A few weeks back I interviewed for a possible new contract. It wasn’t a bad interview, but we didn’t really click, and I didn’t get the offer. But one of the questions I was asked – and it was clearly the interviewer’s ‘killer question’ – was this: what are the three key qualities to a good website? Er, not one I had a stock answer for.
I’m actually quite pleased about the answer I gave ‘off the cuff’; even if I’d had time to prepare, I don’t think I’d have answered it differently. But I’m interested to hear if anyone’s got any better ideas?
Standards, formal and informal. I hope I don’t have to make a case for the use of formal standards: it’s good citizenship, and it should pay dividends in the long run. But informal standards matter just as much. There’s a reason why most websites have a logo in the top left corner, and a search box in the top right: because we (virtually) all do. Visitors will simply refuse to spend time learning your innovative new metaphor for navigation, and will go elsewhere. Make it easy for them, by making them feel comfortable.
Plain speaking. Yes, ‘plain English’, avoiding tech jargon and all that – but I think there’s more to it. Most people spend most of their online time dealing with friends and family (even at work?). Email, instant messaging, blogs, whatever. They are used to a certain tone of communication when they sit down in front of keyboard and monitor: casual, informal, chatty. I’m not saying that FTSE100 companies should have a homepage saying ‘hiya mate, how ya’ doin?’ But if you’re looking for one-to-one engagement, and most of us are, then you need to adopt that informal tone. Lose the pompous authority, lose the vague marketing-speak.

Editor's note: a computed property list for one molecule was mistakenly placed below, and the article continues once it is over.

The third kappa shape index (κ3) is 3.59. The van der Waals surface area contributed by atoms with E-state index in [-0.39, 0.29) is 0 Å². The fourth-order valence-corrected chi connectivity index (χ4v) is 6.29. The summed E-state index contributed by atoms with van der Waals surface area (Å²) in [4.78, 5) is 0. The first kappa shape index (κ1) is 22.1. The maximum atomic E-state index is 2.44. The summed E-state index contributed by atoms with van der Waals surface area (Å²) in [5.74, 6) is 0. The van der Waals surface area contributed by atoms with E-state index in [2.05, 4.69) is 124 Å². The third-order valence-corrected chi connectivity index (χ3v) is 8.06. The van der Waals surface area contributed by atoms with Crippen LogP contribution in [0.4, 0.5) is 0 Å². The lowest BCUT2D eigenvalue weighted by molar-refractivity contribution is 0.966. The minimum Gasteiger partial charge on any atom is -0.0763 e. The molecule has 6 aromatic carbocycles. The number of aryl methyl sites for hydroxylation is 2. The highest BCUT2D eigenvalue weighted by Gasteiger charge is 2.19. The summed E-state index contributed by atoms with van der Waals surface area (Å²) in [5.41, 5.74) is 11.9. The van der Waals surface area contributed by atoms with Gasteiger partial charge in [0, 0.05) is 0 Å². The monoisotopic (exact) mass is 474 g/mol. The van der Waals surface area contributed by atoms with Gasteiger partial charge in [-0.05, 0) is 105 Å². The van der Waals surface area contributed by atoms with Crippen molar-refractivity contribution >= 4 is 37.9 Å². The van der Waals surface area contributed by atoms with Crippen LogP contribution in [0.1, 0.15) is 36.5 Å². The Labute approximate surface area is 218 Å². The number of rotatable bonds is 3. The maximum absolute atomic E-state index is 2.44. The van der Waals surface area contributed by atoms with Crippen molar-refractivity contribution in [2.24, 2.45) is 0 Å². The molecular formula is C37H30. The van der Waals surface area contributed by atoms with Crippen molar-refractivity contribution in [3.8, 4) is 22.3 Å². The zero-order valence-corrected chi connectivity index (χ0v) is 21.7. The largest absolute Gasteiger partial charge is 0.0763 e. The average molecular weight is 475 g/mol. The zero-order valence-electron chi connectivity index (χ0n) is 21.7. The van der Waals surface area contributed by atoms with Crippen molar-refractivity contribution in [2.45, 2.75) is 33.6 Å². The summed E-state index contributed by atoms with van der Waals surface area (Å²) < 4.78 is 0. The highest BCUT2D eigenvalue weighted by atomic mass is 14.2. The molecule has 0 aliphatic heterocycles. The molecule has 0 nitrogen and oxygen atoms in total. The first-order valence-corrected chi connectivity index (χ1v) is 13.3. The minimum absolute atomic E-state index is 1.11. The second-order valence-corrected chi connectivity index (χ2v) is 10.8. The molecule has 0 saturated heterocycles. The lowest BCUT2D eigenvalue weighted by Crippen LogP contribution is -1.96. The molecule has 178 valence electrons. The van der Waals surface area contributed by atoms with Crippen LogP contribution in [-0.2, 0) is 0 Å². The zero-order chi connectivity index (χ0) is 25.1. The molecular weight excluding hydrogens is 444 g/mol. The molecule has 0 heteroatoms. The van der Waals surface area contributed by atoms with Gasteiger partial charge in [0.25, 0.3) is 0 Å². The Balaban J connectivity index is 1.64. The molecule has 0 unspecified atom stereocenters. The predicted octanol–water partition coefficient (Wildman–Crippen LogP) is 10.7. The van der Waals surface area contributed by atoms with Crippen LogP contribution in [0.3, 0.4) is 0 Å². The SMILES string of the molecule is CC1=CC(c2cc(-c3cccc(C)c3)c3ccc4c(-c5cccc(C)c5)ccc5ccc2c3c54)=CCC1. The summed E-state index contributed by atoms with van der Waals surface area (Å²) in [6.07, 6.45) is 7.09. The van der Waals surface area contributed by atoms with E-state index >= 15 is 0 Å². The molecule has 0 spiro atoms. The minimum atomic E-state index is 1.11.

Know your statistics. It never ceases to amaze me how little attention people pay to their usage data. In there, you will find everything you need to know about your user base. What do they like? What don’t they like? What did they want, and did you supply it? Cost just isn’t an excuse: your website is churning this stuff out free of charge, and a powerful analysis tool like Google Analytics is also free. Any decent web manager should be able to recite details of his/her traffic levels and trends without even hesitating. And then doing something about them.
If anyone agrees or disagrees, or has any better suggestions, that’s what the comments box is there for. 🙂